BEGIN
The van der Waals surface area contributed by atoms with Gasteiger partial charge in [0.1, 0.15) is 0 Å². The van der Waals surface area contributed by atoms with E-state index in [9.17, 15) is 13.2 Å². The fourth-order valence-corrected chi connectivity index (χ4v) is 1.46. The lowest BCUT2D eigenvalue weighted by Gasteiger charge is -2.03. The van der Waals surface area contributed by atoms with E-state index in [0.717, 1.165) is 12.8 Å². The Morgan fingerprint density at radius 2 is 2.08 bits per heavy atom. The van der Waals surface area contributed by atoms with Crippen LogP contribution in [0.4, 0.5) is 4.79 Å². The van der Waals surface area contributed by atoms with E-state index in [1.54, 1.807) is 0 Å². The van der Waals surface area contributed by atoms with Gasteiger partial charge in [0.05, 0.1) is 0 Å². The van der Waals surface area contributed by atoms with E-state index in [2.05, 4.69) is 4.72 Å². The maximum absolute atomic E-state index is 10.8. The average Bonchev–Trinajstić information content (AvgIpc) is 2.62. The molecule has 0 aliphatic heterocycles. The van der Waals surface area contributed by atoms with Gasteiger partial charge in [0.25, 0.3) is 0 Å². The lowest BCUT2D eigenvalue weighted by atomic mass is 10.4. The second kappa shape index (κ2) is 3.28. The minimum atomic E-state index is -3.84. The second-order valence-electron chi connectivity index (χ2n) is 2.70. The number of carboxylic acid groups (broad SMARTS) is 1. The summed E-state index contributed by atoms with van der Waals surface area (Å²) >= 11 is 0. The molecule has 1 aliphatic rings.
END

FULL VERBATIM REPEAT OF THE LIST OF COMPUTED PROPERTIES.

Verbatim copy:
The van der Waals surface area contributed by atoms with Gasteiger partial charge in [0.1, 0.15) is 0 Å². The van der Waals surface area contributed by atoms with E-state index in [9.17, 15) is 13.2 Å². The fourth-order valence-corrected chi connectivity index (χ4v) is 1.46. The lowest BCUT2D eigenvalue weighted by Gasteiger charge is -2.03. The van der Waals surface area contributed by atoms with E-state index in [0.717, 1.165) is 12.8 Å². The Morgan fingerprint density at radius 2 is 2.08 bits per heavy atom. The van der Waals surface area contributed by atoms with Crippen LogP contribution in [0.4, 0.5) is 4.79 Å². The van der Waals surface area contributed by atoms with E-state index in [1.54, 1.807) is 0 Å². The van der Waals surface area contributed by atoms with Gasteiger partial charge in [0.05, 0.1) is 0 Å². The van der Waals surface area contributed by atoms with E-state index in [2.05, 4.69) is 4.72 Å². The maximum absolute atomic E-state index is 10.8. The average Bonchev–Trinajstić information content (AvgIpc) is 2.62. The molecule has 0 aliphatic heterocycles. The van der Waals surface area contributed by atoms with Gasteiger partial charge in [0.25, 0.3) is 0 Å². The lowest BCUT2D eigenvalue weighted by atomic mass is 10.4. The second kappa shape index (κ2) is 3.28. The minimum atomic E-state index is -3.84. The second-order valence-electron chi connectivity index (χ2n) is 2.70. The number of carboxylic acid groups (broad SMARTS) is 1. The summed E-state index contributed by atoms with van der Waals surface area (Å²) >= 11 is 0. The molecule has 1 aliphatic rings.